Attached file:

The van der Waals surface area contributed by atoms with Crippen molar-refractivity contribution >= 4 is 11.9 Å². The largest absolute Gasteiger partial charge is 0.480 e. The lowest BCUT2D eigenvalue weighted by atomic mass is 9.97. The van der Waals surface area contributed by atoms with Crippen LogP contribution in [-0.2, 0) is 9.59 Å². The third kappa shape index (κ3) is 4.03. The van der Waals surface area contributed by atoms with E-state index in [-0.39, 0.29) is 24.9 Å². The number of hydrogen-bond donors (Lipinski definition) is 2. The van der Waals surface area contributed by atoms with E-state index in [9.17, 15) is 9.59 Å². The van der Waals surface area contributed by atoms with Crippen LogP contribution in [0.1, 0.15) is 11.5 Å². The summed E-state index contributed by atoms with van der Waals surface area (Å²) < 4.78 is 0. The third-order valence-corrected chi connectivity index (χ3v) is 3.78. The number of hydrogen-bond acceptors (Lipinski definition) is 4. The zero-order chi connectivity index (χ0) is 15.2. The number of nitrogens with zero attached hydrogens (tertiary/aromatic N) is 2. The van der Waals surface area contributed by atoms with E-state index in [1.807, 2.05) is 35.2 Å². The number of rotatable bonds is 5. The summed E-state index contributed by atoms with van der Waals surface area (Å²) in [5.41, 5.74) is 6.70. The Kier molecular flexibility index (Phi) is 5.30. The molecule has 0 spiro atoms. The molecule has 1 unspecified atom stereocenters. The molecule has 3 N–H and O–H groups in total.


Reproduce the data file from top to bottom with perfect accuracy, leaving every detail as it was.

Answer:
The van der Waals surface area contributed by atoms with Crippen molar-refractivity contribution >= 4 is 11.9 Å². The largest absolute Gasteiger partial charge is 0.480 e. The lowest BCUT2D eigenvalue weighted by atomic mass is 9.97. The van der Waals surface area contributed by atoms with Crippen LogP contribution in [-0.2, 0) is 9.59 Å². The third kappa shape index (κ3) is 4.03. The van der Waals surface area contributed by atoms with E-state index in [-0.39, 0.29) is 24.9 Å². The number of hydrogen-bond donors (Lipinski definition) is 2. The van der Waals surface area contributed by atoms with E-state index in [9.17, 15) is 9.59 Å². The van der Waals surface area contributed by atoms with Crippen LogP contribution in [0.1, 0.15) is 11.5 Å². The summed E-state index contributed by atoms with van der Waals surface area (Å²) < 4.78 is 0. The third-order valence-corrected chi connectivity index (χ3v) is 3.78. The number of hydrogen-bond acceptors (Lipinski definition) is 4. The zero-order chi connectivity index (χ0) is 15.2. The number of nitrogens with zero attached hydrogens (tertiary/aromatic N) is 2. The van der Waals surface area contributed by atoms with E-state index in [1.807, 2.05) is 35.2 Å². The number of rotatable bonds is 5. The summed E-state index contributed by atoms with van der Waals surface area (Å²) in [5.41, 5.74) is 6.70. The Kier molecular flexibility index (Phi) is 5.30. The molecule has 0 spiro atoms. The molecule has 1 unspecified atom stereocenters. The molecule has 3 N–H and O–H groups in total.